After a virtually dormant 2020 calendar year, more than $560 billion in residential Fannie Mae, Freddie Mac, and Ginnie Mae servicing has exchanged hands since the start of 2021. This shows that there is more than enough demand in support of an increased number of sellers. In fact, the demand for MSRs has been so great this year that in certain instances we have witnessed the following actions by buyers:
- Waiving due diligence
- Waiving VA indemnifications
- Incorporating higher amount of recapture potential
- Bid prices by depositories sometimes incorporate a higher cross-sell benefit
- Including the expected profitability of EBO buyouts
This increased demand is fully consistent with the OAS tightening across all major sectors we discussed above. It is not atypical for bulk execution prices to assume steepening forward rates along with Agency and Government recapture that respectively average 10% and 20% at an assumed gain-on-sale margin of 1%. As displayed in Figure 3, the CMS curve has steepened considerably since the start of the year.
Figure 3: 30-year Conventional Rates and Spreads Source: MIAC Analytics™
Large Agency deals (usually $5 billion UPB and greater) can garner inquiries from 20 or more prospective buyers, with an average of 12 bids per deal. Portfolio size and origination channel can drastically influence who bids and at what level they bid. For example, third party originated deals can execute as much as 10 basis points below a retail offering. Most depositories avoid wholesale and correspondent MSRs and often will not bid and/or not be competitive in their pricing. Conversely, several non-depositories with efficient recapture capabilities don’t discount third party originations to the same extent, based on their ability to aggressively target for recapture themselves.
Smaller deals (less than $5 billion UPB) usually execute at a discount compared to larger offerings, namely because of the reduced economies of scale and reduced competition. Successful buyers of especially smaller offerings have been “keeping it simple”. Many will incorporate deducts into their base offering price and due to rising home price appreciation, some are showing a willingness to wave certain rep and warrants including VA indemnifications.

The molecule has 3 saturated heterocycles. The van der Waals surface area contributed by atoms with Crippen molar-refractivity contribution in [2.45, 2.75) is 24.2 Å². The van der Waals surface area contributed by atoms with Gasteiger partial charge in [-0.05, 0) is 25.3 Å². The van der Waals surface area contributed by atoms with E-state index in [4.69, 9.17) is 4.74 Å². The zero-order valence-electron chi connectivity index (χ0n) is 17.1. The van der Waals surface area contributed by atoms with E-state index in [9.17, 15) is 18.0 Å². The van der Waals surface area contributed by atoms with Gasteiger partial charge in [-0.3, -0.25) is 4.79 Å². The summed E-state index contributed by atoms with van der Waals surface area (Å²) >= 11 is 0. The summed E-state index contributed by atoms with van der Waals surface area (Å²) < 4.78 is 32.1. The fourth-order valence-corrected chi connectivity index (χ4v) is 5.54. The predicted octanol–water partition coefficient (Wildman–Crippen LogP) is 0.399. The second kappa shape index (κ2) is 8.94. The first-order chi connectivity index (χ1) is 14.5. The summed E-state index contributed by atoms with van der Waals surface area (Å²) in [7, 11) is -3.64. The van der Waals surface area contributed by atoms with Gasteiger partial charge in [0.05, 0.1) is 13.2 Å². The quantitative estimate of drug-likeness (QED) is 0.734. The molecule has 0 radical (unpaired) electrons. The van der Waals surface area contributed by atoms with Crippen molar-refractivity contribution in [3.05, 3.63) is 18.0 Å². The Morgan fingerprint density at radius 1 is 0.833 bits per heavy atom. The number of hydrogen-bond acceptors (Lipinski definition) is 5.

Sellers of both large and small offerings should ensure that their data is clean and complete. This will improve both liquidity as well as the ultimate execution. Experience has shown that the data transmission process does not always go smoothly. It is imperative to start as early in the sales process as possible. This is especially true of MSR trades that involve a sub-servicer; it is sometimes the case that sub-servicers are missing key fields required for a successful transaction.
MIAC’s MSR Brokerage and Valuation Group has developed a standardized data template and associated ETL software and tools to assist transaction parties with the data transfer process.
While the explicit incorporation of recapture into a “Fair Market Value” concept is not universally accepted by accountants, auditors and other market participants, there is little doubt that the attractive levels being paid for recent MSR transactions reflect some recapture benefit.
Those against direct inclusion will often cite a nearly 20-year old Federal Reserve memo in opposition to inclusion. At the time that memo was written, primary/secondary spreads were not triple digits and portfolio churning was frowned upon due to the high value of MSRs versus gain-on-sale (i.e., GOS) origination margins.